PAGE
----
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Remanufacturing or the circular future of Italian industry

The future of the Italian machinery sector, a mainstay of the national economy, with a value close to 50 billion euros, is oriented, with greater awareness, towards a circular approach, thanks to the operating model of remanufacturing. Restructuring and shortening the supply chain and recovering and recycling materials and components, with the aim of extending the life of the products, are the two cornerstones on which the evolution of the industrial sector must be structured.

A necessary practice

The disruption of global supply chains during the pandemic has further highlighted the need for remanufacturing. A practice that is already crucial in an industrial context such as the Italian one, where the scarcity of primary resources acts as a counterpart to an advanced industry, capable of creating value and satisfying the quantitative and qualitative demands of foreign markets.

Tackling obsolescence

Today’s technological development, son of the consumer society, has contributed to increasing the problem of the rapid obsolescence of products. In a similar context, remanufacturing presents itself as an important solution for integrating the old with the new, re-enhancing it and avoiding useless and costly waste.

What is remanufacturing?

Consolidating a remanufacturing system at an industrial level means developing a completely circular business model. Regeneration (or remanufacturing) allows a product to be brought back to its original performance, with a guarantee equivalent to or greater than that of the newly manufactured product.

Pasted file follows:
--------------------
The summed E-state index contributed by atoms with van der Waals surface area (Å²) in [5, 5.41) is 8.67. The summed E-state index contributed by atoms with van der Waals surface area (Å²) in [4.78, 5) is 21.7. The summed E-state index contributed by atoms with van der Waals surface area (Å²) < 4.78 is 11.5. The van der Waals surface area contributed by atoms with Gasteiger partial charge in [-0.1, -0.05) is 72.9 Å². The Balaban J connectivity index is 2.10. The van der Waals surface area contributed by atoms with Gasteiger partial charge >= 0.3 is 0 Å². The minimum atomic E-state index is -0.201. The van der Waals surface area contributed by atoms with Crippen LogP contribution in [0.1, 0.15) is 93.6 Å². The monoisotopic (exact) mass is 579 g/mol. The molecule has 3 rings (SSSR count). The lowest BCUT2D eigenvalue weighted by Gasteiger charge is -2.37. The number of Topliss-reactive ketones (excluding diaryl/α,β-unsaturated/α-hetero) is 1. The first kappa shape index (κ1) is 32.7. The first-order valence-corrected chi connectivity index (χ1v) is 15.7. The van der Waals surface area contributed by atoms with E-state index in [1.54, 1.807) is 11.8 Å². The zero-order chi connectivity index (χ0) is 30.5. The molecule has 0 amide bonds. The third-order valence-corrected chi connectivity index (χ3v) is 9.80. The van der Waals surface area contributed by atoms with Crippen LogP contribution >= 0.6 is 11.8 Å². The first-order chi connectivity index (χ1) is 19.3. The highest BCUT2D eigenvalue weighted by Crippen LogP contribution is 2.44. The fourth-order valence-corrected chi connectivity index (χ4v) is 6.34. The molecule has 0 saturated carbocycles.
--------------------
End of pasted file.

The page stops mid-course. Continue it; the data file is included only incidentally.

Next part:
This dynamic is favored by a few simple and crucial steps: from the execution of tests and preliminary analyzes on the systems to be processed to determine if they are recoverable, to the breakdown of the pieces to select which ones to regenerate and which to replace. Lastly, the system is reassembled and tested with the same eligibility criteria as the new one.

Application fields and advantages

Remanufacturing is particularly attractive in the business to business area, for durable and capital-intensive production sectors, such as automotive, aeronautics, railways, machinery, electronics, furniture and electro-medical. Thanks to the circular logic, regeneration ensures advantages for both producers and consumers, but also for the environment, fitting perfectly into the sustainable development agendas adopted at national and continental level.

Towards an increase in employment?

The use of remanufacturing will be further implemented thanks to the combined adoption of digital technologies, robotics, control instrumentation, artificial intelligence, data analysis and additive manufacturing.
Furthermore, according to various forecasts, the diffusion of regeneration in the industrial sector will favor an increase in employment. Since it is a process that cannot be fully automated, remanufacturing in fact involves the creation of new jobs and requires updating of skills. In fact, this model proposes a non-repetitive, highly complex job that rewards the dexterity of specialized personnel.

The horizon of remanufacturing is decidedly promising; but, for its complete adoption, the industrial sector will have to question the entire life cycle of products, to plan investments and modify supply chains and corporate strategies according to a truly circular business model.


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